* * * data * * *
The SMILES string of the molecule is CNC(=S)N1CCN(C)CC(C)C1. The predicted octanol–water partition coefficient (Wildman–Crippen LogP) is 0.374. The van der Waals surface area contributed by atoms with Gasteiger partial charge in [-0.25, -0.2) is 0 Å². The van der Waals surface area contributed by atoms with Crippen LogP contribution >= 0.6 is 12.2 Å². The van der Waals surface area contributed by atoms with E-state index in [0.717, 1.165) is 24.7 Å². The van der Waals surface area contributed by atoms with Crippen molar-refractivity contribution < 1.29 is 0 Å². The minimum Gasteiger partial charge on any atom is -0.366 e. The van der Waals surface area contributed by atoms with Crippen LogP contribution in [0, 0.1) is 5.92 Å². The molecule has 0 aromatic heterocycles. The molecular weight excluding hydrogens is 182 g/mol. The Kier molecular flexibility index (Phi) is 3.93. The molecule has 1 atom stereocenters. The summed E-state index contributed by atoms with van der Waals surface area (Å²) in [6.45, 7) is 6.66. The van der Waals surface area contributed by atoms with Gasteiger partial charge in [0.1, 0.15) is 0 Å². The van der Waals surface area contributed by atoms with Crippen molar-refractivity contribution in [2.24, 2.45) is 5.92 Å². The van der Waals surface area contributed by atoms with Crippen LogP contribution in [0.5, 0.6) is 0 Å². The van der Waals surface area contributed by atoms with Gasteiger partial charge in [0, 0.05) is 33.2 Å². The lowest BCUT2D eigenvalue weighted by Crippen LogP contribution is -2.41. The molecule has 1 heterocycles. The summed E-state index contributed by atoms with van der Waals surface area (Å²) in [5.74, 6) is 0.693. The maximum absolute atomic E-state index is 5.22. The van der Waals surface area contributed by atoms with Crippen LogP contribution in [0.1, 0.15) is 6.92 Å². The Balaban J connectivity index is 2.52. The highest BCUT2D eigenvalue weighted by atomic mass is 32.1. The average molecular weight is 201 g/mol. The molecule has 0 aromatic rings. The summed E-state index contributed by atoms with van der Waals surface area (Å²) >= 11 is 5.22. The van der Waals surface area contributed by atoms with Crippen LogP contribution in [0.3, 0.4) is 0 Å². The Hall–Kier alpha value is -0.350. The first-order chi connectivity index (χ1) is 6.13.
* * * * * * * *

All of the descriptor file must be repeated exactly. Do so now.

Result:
The SMILES string of the molecule is CNC(=S)N1CCN(C)CC(C)C1. The predicted octanol–water partition coefficient (Wildman–Crippen LogP) is 0.374. The van der Waals surface area contributed by atoms with Gasteiger partial charge in [-0.25, -0.2) is 0 Å². The van der Waals surface area contributed by atoms with Crippen LogP contribution >= 0.6 is 12.2 Å². The van der Waals surface area contributed by atoms with E-state index in [0.717, 1.165) is 24.7 Å². The van der Waals surface area contributed by atoms with Crippen molar-refractivity contribution < 1.29 is 0 Å². The minimum Gasteiger partial charge on any atom is -0.366 e. The van der Waals surface area contributed by atoms with Crippen LogP contribution in [0, 0.1) is 5.92 Å². The molecule has 0 aromatic heterocycles. The molecular weight excluding hydrogens is 182 g/mol. The Kier molecular flexibility index (Phi) is 3.93. The molecule has 1 atom stereocenters. The summed E-state index contributed by atoms with van der Waals surface area (Å²) in [6.45, 7) is 6.66. The van der Waals surface area contributed by atoms with Gasteiger partial charge in [0.1, 0.15) is 0 Å². The van der Waals surface area contributed by atoms with Crippen molar-refractivity contribution in [2.24, 2.45) is 5.92 Å². The van der Waals surface area contributed by atoms with Crippen LogP contribution in [0.5, 0.6) is 0 Å². The van der Waals surface area contributed by atoms with Gasteiger partial charge in [0, 0.05) is 33.2 Å². The lowest BCUT2D eigenvalue weighted by Crippen LogP contribution is -2.41. The molecule has 1 heterocycles. The summed E-state index contributed by atoms with van der Waals surface area (Å²) in [5.74, 6) is 0.693. The maximum absolute atomic E-state index is 5.22. The van der Waals surface area contributed by atoms with Crippen LogP contribution in [0.1, 0.15) is 6.92 Å². The Balaban J connectivity index is 2.52. The highest BCUT2D eigenvalue weighted by atomic mass is 32.1. The average molecular weight is 201 g/mol. The molecule has 0 aromatic rings. The summed E-state index contributed by atoms with van der Waals surface area (Å²) >= 11 is 5.22. The van der Waals surface area contributed by atoms with Crippen LogP contribution in [0.3, 0.4) is 0 Å². The Hall–Kier alpha value is -0.350. The first-order chi connectivity index (χ1) is 6.13.